Mayo Clinic: I was diagnosed with diabetes a few months ago,
and I am concerned about peripheral neuropathy in my feet. Is
there anything I can do to prevent this?
Peripheral neuropathy is a common problem that can happen as a
result of diabetes. But it isnít inevitable. To help prevent
peripheral neuropathy, closely follow your health care
providerís instructions for managing your diabetes and make
healthy lifestyle choices.
neuropathy happens when nerves in your feet or hands ó your
peripheral nerves ó become damaged. Diabetes may lead to
peripheral neuropathy because excess sugar in the blood can
injure the walls of the tiny blood vessels, called
capillaries, which deliver blood to the nerves. That injury
hampers the capillariesí ability to carry sufficient amounts
of blood. Without proper nourishment, the peripheral nerves
lose their ability to function properly.
peripheral neuropathy can affect both the hands and the feet,
for people with diabetes, itís more common in the feet. It
usually involves a slow progression of numbness, prickling or
tingling in the feet that may then spread into the legs. Some
people with peripheral neuropathy also feel a sharp, jabbing,
throbbing, freezing or burning pain, and their feet may be
extremely sensitive to touch.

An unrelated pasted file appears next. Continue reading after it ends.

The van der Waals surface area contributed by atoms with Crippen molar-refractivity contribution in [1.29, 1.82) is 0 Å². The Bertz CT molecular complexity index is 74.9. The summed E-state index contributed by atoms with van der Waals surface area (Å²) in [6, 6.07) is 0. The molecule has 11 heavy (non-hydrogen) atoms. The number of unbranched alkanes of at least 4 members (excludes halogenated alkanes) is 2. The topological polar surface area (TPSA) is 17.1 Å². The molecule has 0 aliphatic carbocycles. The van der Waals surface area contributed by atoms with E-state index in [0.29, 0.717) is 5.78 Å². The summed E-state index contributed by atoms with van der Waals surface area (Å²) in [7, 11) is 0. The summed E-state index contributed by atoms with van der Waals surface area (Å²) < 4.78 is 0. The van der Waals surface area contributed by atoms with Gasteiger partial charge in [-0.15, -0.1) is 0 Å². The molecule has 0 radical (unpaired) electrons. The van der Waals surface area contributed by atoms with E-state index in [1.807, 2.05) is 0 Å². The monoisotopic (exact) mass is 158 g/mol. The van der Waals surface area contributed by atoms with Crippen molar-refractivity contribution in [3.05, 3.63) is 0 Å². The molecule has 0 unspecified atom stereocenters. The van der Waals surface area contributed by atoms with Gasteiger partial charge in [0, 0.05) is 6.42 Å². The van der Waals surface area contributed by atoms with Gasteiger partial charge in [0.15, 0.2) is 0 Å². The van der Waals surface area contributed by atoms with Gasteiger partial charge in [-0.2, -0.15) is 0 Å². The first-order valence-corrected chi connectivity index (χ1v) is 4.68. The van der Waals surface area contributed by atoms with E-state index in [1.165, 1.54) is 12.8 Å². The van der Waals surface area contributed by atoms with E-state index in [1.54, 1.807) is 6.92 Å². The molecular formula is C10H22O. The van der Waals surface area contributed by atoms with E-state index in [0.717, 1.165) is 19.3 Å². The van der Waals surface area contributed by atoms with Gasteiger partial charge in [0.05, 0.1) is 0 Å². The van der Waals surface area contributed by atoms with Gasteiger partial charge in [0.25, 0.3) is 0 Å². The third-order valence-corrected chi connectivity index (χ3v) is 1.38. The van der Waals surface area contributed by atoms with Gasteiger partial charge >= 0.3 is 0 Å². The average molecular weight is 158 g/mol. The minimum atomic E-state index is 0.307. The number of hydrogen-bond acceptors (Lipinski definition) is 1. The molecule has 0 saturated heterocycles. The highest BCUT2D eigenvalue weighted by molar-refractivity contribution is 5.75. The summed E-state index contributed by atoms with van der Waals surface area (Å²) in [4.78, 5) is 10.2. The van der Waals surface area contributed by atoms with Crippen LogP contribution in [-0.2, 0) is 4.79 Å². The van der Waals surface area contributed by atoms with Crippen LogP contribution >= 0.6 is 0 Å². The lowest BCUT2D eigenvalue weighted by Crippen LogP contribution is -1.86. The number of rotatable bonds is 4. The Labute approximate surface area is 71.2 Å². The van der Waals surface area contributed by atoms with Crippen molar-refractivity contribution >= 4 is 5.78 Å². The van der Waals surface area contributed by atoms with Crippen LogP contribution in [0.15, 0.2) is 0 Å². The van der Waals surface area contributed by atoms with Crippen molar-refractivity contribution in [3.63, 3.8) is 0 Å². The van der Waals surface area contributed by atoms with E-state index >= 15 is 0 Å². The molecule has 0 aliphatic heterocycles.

thing you can do to help prevent peripheral neuropathy is keep
your blood sugar under control. Monitor your blood sugar
regularly, and take your diabetes medications exactly as
directed by your health care provider.
regularly also can help control your blood sugar and help
prevent peripheral neuropathy. Try to make physical activity
part of your daily routine. Thirty minutes of moderate
exercise, such as brisk walking, on most days of the week is
recommended. A combination of exercises ó aerobic exercises,
such as walking, biking or swimming on most days, combined
with resistance training, such as weightlifting or yoga twice
a week ó often helps control blood sugar more effectively
than either type of exercise alone.
healthy diet is important, too. Eat plenty of fruits,
vegetables, whole grains and legumes each day, and limit the
amount of food you eat that contains saturated fat. If you
have questions about your diet, talk to your health care
provider, or consider meeting with a dietitian who specializes
in working with people who have diabetes.
and diet also can help if you need to lose weight. If youíre
overweight, getting to and staying at a healthy body weight
can lower your blood sugar significantly, thus reducing your
risk of peripheral neuropathy.
smoke, stop. Smoking can affect your blood circulation and
raise your risk of developing peripheral neuropathy. If you're
having trouble quitting on your own, ask your health care
provider about smoking cessation options, including
medications to help you quit.
peripheral neuropathy can sometimes begin slowly with just
numbness in the feet, itís important that you are vigilant
about foot care. Check your feet daily for any cuts or other
injuries. Left unchecked, a small injury can turn into a major
infection. To avoid foot damage, be careful when you trim your
toenails, wear shoes that fit properly and donít go
notice any foot injuries or sores on your feet that do not
heal, make an appointment with your health care provider to
have them checked as soon as possible. Also, talk to your
health care provider right away if you notice any foot
numbness or pain. Early diagnosis and treatment of peripheral
neuropathy offer the best chance for controlling its symptoms
and preventing further damage to your